Artist with autism spectrum disorder proves good role model at Good Purpose gallery

Artist with autism spectrum disorder proves good role model at Good Purpose gallery

By Jenn Smith, Berkshire Eagle Staff

Justin Canha is a Renaissance artist whose work ranges from thumbnail-sized cartoon replicas penciled onto pages of well-worn composition books to large-scale colorful carnivorous plants created with charcoal and pastels.

The 24-year-old from Montclair, N.J., made his way to the Good Purpose Gallery on Main Street in Lee on Friday afternoon to host a cartooning workshop for students of the Berkshire College Internship Program (CIP), and to later greet people at an artist reception in the evening. His work will be on display until Feb. 5.


Much like a professor, Canha paced between tables of students — some only a few years younger than he — looking over their shoulders at their work. Though mostly silent, he would, at times exclaim a comment of approval, and even crack a smile — “Wow! You work fast,” he told a young man in a maroon hat.

In another moment, he would frown when he caught a student improvising their own character instead of the one listed in the handout. “You’re supposed to be drawing Donkey,” he told a young woman who inked her own character onto her sheet of drawing paper.

But, she didn’t argue. “OK,” she said.

As Canha swiftly swept through his tutorial, the rest of the young adults, 18-year-olds to 20-somethings, kept rapt attention to the drawing board and their respective pages.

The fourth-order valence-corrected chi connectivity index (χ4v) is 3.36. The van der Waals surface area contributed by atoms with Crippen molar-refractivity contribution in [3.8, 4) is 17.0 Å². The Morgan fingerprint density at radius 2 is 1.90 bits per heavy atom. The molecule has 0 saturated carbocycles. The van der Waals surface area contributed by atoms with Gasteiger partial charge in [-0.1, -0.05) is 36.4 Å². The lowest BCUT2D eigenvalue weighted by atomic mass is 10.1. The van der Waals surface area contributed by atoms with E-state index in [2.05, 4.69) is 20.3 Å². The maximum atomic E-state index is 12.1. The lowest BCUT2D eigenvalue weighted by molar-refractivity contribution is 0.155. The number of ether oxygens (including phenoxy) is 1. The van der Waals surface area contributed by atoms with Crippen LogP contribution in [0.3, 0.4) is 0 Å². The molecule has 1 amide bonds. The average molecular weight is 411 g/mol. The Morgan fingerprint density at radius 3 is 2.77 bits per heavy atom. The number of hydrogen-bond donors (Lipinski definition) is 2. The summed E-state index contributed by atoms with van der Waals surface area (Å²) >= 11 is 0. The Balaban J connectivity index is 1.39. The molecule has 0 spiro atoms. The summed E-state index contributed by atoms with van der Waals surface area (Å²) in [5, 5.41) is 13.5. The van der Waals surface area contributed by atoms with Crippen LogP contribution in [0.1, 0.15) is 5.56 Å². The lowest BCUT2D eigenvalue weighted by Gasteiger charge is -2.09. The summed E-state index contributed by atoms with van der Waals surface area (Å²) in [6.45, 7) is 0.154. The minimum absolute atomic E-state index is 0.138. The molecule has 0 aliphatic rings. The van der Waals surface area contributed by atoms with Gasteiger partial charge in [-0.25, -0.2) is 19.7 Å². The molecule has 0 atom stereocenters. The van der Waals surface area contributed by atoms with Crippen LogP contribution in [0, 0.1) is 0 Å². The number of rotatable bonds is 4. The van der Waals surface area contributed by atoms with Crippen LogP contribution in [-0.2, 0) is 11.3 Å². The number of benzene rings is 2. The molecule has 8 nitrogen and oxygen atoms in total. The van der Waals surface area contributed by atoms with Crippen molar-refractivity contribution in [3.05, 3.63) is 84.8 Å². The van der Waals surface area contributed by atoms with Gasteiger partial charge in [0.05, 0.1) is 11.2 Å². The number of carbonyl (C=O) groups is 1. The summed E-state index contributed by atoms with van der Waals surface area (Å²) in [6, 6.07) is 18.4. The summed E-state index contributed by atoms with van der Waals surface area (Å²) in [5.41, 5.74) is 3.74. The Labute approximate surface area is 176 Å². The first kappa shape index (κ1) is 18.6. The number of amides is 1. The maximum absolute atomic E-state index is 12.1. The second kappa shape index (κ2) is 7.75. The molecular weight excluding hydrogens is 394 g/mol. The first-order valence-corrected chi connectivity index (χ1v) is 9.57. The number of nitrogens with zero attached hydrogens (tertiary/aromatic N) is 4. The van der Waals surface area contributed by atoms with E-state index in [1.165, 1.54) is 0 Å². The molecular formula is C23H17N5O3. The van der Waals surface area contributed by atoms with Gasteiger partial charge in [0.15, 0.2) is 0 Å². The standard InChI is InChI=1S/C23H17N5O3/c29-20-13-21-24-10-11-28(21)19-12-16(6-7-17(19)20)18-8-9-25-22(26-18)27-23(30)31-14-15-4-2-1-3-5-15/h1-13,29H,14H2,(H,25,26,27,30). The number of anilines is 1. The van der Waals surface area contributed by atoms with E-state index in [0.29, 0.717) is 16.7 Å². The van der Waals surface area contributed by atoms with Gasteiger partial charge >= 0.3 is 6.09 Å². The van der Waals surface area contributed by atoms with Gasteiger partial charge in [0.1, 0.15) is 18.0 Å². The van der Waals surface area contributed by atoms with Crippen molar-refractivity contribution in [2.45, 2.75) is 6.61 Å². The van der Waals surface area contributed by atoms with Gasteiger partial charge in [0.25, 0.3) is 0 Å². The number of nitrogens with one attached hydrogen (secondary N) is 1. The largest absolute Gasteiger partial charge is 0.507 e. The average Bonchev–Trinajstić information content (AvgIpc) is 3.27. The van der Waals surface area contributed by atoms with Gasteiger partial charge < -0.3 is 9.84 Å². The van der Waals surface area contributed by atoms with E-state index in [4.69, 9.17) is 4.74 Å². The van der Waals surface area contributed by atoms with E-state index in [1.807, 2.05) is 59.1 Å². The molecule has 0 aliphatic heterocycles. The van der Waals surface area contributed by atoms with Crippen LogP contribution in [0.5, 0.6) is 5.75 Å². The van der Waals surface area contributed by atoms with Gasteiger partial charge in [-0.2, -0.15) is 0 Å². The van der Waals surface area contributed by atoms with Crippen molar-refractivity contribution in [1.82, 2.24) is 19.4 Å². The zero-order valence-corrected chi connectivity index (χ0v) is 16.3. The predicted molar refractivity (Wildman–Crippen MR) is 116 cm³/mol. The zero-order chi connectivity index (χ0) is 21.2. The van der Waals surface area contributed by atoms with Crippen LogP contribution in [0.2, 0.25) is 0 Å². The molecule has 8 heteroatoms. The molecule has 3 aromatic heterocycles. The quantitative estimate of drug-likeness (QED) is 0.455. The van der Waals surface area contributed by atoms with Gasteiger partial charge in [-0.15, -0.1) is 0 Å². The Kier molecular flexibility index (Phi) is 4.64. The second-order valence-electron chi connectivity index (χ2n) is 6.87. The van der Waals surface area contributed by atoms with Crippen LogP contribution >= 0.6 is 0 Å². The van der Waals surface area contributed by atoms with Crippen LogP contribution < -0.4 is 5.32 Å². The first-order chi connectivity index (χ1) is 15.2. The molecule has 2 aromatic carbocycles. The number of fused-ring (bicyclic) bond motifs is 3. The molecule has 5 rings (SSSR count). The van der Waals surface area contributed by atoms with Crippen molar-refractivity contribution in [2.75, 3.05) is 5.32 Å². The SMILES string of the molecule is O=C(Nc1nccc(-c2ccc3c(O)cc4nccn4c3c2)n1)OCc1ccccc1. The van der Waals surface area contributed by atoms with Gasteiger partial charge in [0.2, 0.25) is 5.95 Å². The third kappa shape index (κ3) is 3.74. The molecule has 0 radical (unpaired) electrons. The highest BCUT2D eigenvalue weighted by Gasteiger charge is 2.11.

Around the room’s periphery, a group of educators, counselors and a filmmaker watched with keen interest the organic connections between Canha and the students being made before them.

Aside from a love for art, Canha and most of the students attending the workshop also share a place on the autism spectrum.

Full Story from “Berkshire Eagle” is here:

Orell said she and her fellow students were interested in attending Canha’s cartooning workshop to see how a young artist like him worked.

‘It’s such a cool opportunity for them,” said CIP Berkshire creative arts coordinator Kyle Goldman. She said like Canha, the CIP arts students also learn all sides of the art world, from creating art, film and theater, to marketing it and coordinating the showing of work. On Feb. 21, for example, CIP Berkshire will partner with Community Reso-
urces for People with Autism to co-present a variety show and benefit for arts programs.

For Orell, Canha and all the other students, validation of whatever abilities they have is the key to their success.

“I have autism,” said Canha, “but my ability is to draw, and drawing can be my real hope in life.”

Berkshire Eagle logo

No Comments

Sorry, the comment form is closed at this time.